By Kim Gilliam
Everyone knows a dog loves keeping its nose to the ground. It’s been estimated that dogs sniff around 33 percent of the time when they’re moving and this is how they pick up all sorts of information about who has been there before them. They truly sense the world around them through their nose. Research in recent months tells us a lot about this.
Dr. Frank Rosell, professor of environmental and health studies at University College of Southeast Norway, shares all there is to know about dogs’ noses and why they never seem to get enough of using this amazing organ in his new book “Secrets of the Snout: The Dog’s Incredible Nose.” With 300 million receptors to our mere 5 million, a dog’s nose is between 100,000 and 100 million times more sensitive than a human’s.
The section of a dog’s brain related to processing smells is almost seven times larger than ours. In addition, dogs don’t exhale when sniffing a faint scent, which allows them to sniff faint odors without diluting the scent. Rosell’s hope is that more dogs will have the chance to be given a range of tasks for the use of their noses; he encourages owners to get their dogs into sniffing activities that will enrich their lives.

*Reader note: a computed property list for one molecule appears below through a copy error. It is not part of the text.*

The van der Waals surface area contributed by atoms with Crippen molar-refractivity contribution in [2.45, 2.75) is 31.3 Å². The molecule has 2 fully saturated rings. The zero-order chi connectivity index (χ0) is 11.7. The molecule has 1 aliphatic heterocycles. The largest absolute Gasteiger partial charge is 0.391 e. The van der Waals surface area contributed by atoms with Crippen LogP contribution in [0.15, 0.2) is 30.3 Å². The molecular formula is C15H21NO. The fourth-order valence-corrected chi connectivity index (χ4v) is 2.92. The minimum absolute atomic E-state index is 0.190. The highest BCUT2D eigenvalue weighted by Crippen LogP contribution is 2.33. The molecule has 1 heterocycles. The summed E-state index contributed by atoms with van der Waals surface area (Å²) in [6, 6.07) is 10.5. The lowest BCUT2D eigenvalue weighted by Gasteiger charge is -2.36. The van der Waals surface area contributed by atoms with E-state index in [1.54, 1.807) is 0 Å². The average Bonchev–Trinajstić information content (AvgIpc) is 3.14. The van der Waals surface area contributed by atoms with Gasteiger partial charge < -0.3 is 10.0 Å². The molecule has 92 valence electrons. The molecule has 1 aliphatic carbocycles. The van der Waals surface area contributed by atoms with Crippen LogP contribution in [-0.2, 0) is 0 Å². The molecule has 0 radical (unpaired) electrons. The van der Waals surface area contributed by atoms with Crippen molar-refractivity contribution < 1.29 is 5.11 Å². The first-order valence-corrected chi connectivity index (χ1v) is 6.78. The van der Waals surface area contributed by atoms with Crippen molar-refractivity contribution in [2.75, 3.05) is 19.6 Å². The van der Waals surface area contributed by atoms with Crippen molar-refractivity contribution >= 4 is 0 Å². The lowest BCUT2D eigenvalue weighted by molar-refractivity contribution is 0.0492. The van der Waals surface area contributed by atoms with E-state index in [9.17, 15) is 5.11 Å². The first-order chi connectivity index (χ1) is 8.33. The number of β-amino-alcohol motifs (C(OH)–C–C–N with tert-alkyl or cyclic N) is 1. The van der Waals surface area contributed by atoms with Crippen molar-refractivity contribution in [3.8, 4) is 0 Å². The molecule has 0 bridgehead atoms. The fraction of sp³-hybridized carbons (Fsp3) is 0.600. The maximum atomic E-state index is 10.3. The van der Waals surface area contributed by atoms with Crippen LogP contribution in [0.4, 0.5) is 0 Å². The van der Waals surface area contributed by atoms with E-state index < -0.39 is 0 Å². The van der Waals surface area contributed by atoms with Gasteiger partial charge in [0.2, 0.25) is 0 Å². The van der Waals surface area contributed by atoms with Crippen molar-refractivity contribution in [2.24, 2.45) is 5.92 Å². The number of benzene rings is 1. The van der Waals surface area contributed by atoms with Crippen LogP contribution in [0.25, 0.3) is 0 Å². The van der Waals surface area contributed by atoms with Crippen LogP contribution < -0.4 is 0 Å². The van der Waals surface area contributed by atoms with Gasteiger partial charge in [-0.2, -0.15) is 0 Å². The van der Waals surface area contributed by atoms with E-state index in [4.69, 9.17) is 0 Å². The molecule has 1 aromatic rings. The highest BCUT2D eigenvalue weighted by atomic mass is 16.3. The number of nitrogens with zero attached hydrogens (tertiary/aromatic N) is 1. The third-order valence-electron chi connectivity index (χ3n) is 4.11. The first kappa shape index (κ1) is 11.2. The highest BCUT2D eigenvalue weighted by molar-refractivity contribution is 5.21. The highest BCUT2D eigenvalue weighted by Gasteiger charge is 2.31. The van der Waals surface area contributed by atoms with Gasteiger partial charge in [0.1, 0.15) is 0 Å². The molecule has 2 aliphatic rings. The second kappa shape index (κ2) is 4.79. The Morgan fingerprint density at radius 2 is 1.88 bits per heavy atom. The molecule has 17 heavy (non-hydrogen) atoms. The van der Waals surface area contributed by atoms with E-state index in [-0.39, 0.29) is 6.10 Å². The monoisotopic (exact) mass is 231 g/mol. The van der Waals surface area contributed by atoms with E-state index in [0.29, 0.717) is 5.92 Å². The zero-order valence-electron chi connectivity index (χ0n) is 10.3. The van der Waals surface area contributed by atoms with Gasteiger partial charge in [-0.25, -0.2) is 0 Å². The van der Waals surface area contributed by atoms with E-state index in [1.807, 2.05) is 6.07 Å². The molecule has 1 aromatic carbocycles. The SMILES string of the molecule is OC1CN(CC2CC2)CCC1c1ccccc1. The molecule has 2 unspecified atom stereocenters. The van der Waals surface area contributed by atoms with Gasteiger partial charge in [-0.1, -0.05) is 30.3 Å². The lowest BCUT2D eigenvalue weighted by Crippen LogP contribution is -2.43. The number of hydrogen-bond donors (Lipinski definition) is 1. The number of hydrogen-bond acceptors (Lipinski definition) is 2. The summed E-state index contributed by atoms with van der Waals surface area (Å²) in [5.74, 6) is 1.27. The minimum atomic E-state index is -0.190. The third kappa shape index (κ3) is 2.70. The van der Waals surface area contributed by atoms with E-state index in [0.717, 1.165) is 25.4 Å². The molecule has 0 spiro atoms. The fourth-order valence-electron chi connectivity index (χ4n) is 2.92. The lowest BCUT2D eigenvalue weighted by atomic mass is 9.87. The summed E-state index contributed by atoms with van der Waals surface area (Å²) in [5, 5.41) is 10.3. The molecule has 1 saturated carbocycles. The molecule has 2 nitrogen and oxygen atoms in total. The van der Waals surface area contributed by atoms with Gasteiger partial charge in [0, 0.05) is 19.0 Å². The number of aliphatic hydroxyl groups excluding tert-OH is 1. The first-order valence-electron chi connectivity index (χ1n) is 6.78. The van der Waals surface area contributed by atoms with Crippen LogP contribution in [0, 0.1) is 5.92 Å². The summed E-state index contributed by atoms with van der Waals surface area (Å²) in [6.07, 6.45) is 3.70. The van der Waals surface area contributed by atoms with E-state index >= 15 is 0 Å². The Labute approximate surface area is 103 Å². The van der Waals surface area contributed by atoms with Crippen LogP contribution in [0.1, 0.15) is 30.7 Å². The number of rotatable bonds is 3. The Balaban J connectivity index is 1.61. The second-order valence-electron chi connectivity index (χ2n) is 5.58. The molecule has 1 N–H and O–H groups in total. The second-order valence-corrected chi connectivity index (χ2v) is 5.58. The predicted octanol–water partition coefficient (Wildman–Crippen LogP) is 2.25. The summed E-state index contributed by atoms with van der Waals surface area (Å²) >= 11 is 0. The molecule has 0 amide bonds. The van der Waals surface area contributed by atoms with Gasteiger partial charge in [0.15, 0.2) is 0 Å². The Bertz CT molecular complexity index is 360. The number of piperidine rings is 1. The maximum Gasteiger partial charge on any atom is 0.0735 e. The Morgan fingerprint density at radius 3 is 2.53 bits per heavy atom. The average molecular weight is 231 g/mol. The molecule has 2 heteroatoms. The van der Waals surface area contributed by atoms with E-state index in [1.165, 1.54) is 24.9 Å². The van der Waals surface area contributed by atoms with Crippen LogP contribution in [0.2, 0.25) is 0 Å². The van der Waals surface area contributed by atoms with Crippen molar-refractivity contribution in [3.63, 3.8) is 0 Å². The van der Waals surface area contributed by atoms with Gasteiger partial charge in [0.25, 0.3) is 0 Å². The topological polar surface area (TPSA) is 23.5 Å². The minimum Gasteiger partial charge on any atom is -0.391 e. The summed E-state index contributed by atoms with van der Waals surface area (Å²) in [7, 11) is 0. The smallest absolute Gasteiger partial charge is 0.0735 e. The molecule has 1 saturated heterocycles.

New research by Dr. Charlotte Duranton of Ethodog and Dr. Alexandra Horowitz of Barnard College finds that dogs who participate in nosework have increased optimism compared to dogs that took part in heelwork. Opportunities to use their nose and make choices in scent detection activities was proven good for dogs’ welfare.
While both activities involved food rewards as positive reinforcement, in nosework the dog uses their nose, providing environmental enrichment, and can exercise choice in what they are doing. As such, they were problem-solving, and successful problem-solving makes dogs happy too.
Six universities have come together, funded by the National Science Foundation’s Brain Initiative, to work on the Odor Navigation Project. Collaborators from disparate fields of study – animal behavior, genetics, physiology and fluid mechanics – are looking at how animals use smell to understand their surroundings. The goal is to help develop more effective devices to detect explosives, drugs and dangerous chemicals in airports, subways and factories.
For example, colleagues at Penn State University considered the anatomy of a dog’s nose and how air moves through it. They’ve found that animals considered to have a strong sense of smell tend to have a similar structure in the back of their noses called an olfactory recess, a dead-end region at the back of the nose where the sensors are located. Dogs have about 600,000 olfactory neurons, 15 times what humans have. Humans have olfactory neurons in a little patch at the top of the inside of their noses, where smell mixes with the rest of the air we breathe, making it harder to distinguish individual odors.
So, what can you as a dog owner do with this information? Find a way to engage your dog’s nose.
On cold, wet days why not play a game of ‘find it,’ ‘pick the hand,’ the ‘shell game’ or ‘hide and seek’ in the house. Or on a nice day where you have some time to spend on a walk, go on a ‘sniff adventure’ where you find a park or hiking trail nearby where you let your dog wander and sniff to their heart’s content.
The writer co-owns Frolick Dogs, an indoor dog gym in Alexandria, with her husband, Kevin Gilliam.